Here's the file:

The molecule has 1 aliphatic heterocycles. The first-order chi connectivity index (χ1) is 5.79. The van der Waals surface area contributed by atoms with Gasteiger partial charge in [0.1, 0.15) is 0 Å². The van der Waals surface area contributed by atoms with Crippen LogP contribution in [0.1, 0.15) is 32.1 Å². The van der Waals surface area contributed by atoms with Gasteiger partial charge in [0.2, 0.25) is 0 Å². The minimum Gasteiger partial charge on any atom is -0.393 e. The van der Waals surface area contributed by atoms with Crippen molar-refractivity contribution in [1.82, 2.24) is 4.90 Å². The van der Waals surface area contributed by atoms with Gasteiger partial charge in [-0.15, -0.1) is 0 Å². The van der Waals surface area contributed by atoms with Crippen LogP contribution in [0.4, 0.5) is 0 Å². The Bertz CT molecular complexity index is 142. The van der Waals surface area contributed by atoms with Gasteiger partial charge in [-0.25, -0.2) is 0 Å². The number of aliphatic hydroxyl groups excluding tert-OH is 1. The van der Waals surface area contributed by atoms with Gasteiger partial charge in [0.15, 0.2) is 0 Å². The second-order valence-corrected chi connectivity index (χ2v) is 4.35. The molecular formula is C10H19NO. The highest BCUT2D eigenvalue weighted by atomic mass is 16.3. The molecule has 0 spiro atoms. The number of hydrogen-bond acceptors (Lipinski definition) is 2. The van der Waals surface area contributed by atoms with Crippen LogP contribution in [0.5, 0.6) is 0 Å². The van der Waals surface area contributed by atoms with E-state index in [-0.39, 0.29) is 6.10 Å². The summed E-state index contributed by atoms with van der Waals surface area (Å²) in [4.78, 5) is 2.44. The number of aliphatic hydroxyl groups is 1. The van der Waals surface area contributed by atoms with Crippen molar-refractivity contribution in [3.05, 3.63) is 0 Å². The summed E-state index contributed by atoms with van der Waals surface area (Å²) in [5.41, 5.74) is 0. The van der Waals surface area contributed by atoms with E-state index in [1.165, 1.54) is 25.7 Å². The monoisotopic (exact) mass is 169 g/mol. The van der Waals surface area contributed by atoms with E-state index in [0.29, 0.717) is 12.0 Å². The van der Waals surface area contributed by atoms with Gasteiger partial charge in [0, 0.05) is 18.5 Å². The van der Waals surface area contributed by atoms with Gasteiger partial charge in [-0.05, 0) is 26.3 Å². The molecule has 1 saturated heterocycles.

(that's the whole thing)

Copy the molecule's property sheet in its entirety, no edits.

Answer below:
The molecule has 1 aliphatic heterocycles. The first-order chi connectivity index (χ1) is 5.79. The van der Waals surface area contributed by atoms with Gasteiger partial charge in [0.1, 0.15) is 0 Å². The van der Waals surface area contributed by atoms with Crippen LogP contribution in [0.1, 0.15) is 32.1 Å². The van der Waals surface area contributed by atoms with Gasteiger partial charge in [0.2, 0.25) is 0 Å². The minimum Gasteiger partial charge on any atom is -0.393 e. The van der Waals surface area contributed by atoms with Crippen molar-refractivity contribution in [1.82, 2.24) is 4.90 Å². The van der Waals surface area contributed by atoms with Gasteiger partial charge in [-0.15, -0.1) is 0 Å². The van der Waals surface area contributed by atoms with Crippen LogP contribution in [0.4, 0.5) is 0 Å². The Bertz CT molecular complexity index is 142. The van der Waals surface area contributed by atoms with Gasteiger partial charge in [-0.25, -0.2) is 0 Å². The number of aliphatic hydroxyl groups excluding tert-OH is 1. The van der Waals surface area contributed by atoms with Gasteiger partial charge in [0.15, 0.2) is 0 Å². The second-order valence-corrected chi connectivity index (χ2v) is 4.35. The molecular formula is C10H19NO. The highest BCUT2D eigenvalue weighted by atomic mass is 16.3. The molecule has 0 spiro atoms. The number of hydrogen-bond acceptors (Lipinski definition) is 2. The van der Waals surface area contributed by atoms with Crippen LogP contribution in [0.5, 0.6) is 0 Å². The van der Waals surface area contributed by atoms with E-state index in [-0.39, 0.29) is 6.10 Å². The summed E-state index contributed by atoms with van der Waals surface area (Å²) in [4.78, 5) is 2.44. The number of aliphatic hydroxyl groups is 1. The van der Waals surface area contributed by atoms with Crippen molar-refractivity contribution in [3.05, 3.63) is 0 Å². The summed E-state index contributed by atoms with van der Waals surface area (Å²) in [5.41, 5.74) is 0. The van der Waals surface area contributed by atoms with E-state index in [1.165, 1.54) is 25.7 Å². The monoisotopic (exact) mass is 169 g/mol. The van der Waals surface area contributed by atoms with E-state index in [0.29, 0.717) is 12.0 Å². The van der Waals surface area contributed by atoms with Gasteiger partial charge in [0, 0.05) is 18.5 Å². The van der Waals surface area contributed by atoms with Gasteiger partial charge in [-0.05, 0) is 26.3 Å². The molecule has 1 saturated heterocycles.